The difficulty to prove what is known

posted by Julia on 2008/08/31 00:24

[ War crimes and the ICTY ]

“You are charged with genocide. How do you plead, guilty or not guilty?” Mr. Karadzic, standing, replied: “I will not plead.” (source: NY Times, 29.8.08; more background info by AFP, the ICTY website and on M. Mardell's BBC blog). As M. Mardell remarks in his  blog, the main difficulty in cases like Karadzic's is not to reconstruct what happened - because that is widely known - but to provide evidence of personal responsibility of the person indicted:

"But is there is a bigger problem with such courts? Karadzic himself has evidently said that "everybody in the world" thinks he is guilty. Few deny that the killings, rapes and torture took place and few deny they were a terrible wrong (some, of course, do and either claim they did not happen on such a scale or were a part of the conduct of war). Few deny that Karadzic was in political control although it's notoriously difficult to establish who gave what exact commands."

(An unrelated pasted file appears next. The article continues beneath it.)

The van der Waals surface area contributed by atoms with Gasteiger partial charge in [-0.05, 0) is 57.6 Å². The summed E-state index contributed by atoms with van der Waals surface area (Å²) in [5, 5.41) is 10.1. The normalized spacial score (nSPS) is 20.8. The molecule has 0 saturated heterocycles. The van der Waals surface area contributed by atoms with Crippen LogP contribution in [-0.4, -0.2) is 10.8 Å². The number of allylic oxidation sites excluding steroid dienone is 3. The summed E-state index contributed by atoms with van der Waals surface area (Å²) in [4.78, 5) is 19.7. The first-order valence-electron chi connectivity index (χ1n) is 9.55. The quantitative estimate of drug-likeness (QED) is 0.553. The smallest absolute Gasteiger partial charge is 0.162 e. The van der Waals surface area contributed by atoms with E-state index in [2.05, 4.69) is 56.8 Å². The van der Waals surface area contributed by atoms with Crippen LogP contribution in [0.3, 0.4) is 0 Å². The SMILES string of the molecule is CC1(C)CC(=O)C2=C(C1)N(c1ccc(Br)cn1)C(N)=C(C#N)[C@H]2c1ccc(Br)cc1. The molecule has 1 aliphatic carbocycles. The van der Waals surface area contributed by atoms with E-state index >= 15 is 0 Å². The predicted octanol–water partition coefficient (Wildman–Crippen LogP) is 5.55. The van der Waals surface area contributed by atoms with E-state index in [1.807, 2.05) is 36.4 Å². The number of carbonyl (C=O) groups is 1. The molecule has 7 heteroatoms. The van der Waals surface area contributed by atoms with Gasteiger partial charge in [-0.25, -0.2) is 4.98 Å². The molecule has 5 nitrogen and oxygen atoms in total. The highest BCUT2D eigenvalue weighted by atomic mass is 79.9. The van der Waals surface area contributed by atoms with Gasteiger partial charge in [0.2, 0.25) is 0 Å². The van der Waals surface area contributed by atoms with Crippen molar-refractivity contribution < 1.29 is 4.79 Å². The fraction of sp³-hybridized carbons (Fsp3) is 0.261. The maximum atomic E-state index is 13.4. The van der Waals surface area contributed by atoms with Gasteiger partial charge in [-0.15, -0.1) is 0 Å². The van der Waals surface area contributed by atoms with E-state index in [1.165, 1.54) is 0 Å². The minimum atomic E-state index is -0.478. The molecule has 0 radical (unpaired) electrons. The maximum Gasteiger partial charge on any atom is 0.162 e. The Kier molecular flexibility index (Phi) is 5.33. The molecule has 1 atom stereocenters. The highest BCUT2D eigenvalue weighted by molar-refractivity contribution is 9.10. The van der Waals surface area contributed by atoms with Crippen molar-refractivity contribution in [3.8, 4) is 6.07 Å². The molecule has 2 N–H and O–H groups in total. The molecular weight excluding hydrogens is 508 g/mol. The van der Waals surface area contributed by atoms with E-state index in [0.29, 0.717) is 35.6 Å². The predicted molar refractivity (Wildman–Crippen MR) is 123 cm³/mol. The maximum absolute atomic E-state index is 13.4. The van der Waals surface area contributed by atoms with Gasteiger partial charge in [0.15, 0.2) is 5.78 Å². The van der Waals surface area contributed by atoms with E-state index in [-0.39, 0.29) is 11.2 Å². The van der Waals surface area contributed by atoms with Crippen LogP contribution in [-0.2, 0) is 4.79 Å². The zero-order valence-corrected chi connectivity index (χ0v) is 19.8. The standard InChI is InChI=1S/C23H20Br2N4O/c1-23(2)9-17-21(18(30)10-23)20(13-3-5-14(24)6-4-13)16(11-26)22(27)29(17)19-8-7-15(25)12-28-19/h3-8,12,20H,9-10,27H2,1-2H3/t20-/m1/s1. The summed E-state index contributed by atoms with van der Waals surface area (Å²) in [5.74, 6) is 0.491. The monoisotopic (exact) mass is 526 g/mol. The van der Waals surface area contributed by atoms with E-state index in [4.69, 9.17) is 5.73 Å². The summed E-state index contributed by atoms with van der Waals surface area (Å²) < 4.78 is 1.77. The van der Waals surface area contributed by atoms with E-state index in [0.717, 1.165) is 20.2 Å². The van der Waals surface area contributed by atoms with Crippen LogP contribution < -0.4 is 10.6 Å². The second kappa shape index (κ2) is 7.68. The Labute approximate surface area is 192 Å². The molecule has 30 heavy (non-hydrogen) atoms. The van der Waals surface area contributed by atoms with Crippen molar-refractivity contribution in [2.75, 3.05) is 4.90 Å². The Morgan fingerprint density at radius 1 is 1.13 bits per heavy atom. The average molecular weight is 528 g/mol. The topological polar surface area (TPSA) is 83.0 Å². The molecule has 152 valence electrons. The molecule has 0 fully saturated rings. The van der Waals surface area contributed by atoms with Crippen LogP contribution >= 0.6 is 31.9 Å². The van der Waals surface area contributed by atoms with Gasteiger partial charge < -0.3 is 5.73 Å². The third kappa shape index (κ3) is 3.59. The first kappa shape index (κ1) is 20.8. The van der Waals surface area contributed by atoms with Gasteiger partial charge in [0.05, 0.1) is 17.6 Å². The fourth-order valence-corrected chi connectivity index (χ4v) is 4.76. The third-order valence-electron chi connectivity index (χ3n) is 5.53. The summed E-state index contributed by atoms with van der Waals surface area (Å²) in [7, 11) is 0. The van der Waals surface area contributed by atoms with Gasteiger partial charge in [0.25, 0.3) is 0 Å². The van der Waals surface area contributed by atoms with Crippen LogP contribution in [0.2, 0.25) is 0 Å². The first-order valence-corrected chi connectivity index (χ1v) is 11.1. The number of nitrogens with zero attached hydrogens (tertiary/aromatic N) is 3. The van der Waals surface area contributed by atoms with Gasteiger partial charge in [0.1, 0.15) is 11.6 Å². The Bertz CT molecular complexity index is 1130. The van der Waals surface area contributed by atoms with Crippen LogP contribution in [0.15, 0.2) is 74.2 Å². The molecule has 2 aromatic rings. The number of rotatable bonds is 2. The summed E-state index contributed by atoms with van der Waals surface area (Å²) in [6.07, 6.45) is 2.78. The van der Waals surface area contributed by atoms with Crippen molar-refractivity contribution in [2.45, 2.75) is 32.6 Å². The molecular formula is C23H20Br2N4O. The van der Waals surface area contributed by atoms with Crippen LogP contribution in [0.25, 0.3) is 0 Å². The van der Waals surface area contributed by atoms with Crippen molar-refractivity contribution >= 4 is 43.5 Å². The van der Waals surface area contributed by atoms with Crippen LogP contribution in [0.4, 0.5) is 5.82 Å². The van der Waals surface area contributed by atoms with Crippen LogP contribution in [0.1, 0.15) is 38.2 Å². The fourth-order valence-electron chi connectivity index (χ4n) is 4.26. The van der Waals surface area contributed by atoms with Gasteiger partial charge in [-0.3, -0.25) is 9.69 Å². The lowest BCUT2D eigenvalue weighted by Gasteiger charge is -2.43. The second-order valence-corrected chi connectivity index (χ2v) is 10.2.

Two days before Karadzic's second appearance before the ICTY, Florence Hartmann, ex-spokesperson of Carla del Ponte was indicted for "willfully disclosing information" on the Milosevic process in her book "Paix et châtiment" ("Peace and Punishment"). In this book, she argues inter alia that the ICTY held back evidence to protect Serbia in the ICJ genocide case Bosnia vs. Serbia (background on wikipedia) and that the US and Western European governments did not seriously attempt to arrest Karadzic and Mladic as they feared destabilisation in the region and in their relationship with Belgrade (cf. an interview with her and an article by her).



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